US maritime cooperation with ASEAN builds on US allies and partnerships in the region and has become a priority area of cooperation in recent years. During talks with ASEAN leaders, Harris also mentioned the importance of safeguarding freedom of navigation and international law. Considering that China and some countries have disputes over territorial sovereignty and maritime delimitation in the South China Sea, the US move also aims to contain China's activities in the South China Sea and win over other parties to the dispute.
From next month, China, Cambodia, Indonesia and Thailand will successively host the BRICS Summit, the Leaders' Meetings on East Asian Cooperation, the G20 Summit and the APEC Economic Leaders' Meeting, ushering in an Asian moment for the global governance.
For the past decades, the ASEAN-centered regional cooperation architecture has formed in East Asia, which is the key to maintaining peace and stability in the region. A week before the US-ASEAN summit, Cambodia, Indonesia and Thailand issued a joint press communiqué, stressing that the international community should meet challenges in solidarity and develop in an open and inclusive manner. This conforms to the unanimous will of all countries in the world to oppose bloc confrontation and promote stability and prosperity together.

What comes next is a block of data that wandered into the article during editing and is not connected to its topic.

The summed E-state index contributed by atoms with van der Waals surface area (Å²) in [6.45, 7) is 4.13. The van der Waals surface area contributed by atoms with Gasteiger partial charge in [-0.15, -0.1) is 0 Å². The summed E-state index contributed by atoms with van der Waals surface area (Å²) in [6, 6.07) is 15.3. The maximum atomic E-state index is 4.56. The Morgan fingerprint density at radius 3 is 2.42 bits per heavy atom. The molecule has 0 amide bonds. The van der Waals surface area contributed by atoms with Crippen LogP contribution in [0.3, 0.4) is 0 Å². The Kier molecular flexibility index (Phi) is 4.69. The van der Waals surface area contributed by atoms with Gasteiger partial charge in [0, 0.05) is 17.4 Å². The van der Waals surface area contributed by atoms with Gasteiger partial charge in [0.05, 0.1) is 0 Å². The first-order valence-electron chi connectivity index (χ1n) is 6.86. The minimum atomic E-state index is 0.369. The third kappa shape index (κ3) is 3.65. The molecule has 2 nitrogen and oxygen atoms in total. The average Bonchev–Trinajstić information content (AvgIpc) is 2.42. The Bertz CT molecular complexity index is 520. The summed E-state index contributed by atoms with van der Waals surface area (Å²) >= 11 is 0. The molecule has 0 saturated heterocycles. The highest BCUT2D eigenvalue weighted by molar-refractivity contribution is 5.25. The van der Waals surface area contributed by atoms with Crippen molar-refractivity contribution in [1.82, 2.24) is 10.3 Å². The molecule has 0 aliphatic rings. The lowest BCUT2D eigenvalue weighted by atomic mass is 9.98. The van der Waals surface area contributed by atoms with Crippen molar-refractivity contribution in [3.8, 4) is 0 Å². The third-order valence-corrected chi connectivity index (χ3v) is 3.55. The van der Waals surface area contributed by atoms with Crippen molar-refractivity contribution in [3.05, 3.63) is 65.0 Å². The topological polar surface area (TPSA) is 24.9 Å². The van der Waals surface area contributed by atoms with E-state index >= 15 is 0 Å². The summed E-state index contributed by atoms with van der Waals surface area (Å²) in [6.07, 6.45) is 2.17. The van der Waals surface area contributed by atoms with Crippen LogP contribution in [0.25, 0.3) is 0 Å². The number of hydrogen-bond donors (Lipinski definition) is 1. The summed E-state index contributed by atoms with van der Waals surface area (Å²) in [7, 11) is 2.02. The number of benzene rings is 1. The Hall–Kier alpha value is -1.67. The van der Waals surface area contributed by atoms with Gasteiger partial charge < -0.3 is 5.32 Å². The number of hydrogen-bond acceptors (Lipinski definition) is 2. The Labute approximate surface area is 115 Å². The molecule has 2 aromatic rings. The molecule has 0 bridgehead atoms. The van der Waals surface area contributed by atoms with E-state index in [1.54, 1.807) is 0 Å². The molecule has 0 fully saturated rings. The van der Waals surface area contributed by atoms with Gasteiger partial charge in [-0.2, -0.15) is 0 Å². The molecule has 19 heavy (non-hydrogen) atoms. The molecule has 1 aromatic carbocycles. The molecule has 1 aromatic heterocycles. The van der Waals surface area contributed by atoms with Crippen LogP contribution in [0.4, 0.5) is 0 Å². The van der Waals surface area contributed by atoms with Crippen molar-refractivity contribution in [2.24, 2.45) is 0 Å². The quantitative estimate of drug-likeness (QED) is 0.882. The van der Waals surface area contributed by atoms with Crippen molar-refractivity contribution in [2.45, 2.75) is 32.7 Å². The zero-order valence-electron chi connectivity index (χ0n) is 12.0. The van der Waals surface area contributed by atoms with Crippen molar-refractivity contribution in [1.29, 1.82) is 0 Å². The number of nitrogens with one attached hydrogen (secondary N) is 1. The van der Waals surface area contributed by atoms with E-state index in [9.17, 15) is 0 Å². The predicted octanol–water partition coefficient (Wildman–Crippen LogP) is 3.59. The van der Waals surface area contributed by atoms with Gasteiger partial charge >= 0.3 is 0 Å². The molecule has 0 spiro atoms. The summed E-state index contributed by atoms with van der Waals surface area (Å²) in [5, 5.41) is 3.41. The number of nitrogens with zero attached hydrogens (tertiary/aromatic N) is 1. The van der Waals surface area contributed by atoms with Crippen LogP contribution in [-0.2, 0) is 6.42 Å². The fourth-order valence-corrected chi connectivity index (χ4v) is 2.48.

The world today is confronted with a choice between solidarity and division, between cooperation and confrontation. The Cold War mentality will only undermine the global peace framework, and bloc confrontation will only exacerbate the security challenges of the 21st century. In this sense, no matter what regional strategy is proposed, the purpose should be mutual benefit and win-win results rather than a zero-sum game.
Ding Duo is deputy director and associate research fellow at the Research Center for Ocean Law and Policy at the National Institute for South China Sea Studies. Zhong Hui is project manager at the Division of international exchanges at the National Institute for South China Sea Studies; Secretary at the China-Southeast Asia Research Center on the South China Sea.
The opinions expressed here are those of the writer and do not necessarily represent the views of China Daily and China Daily website.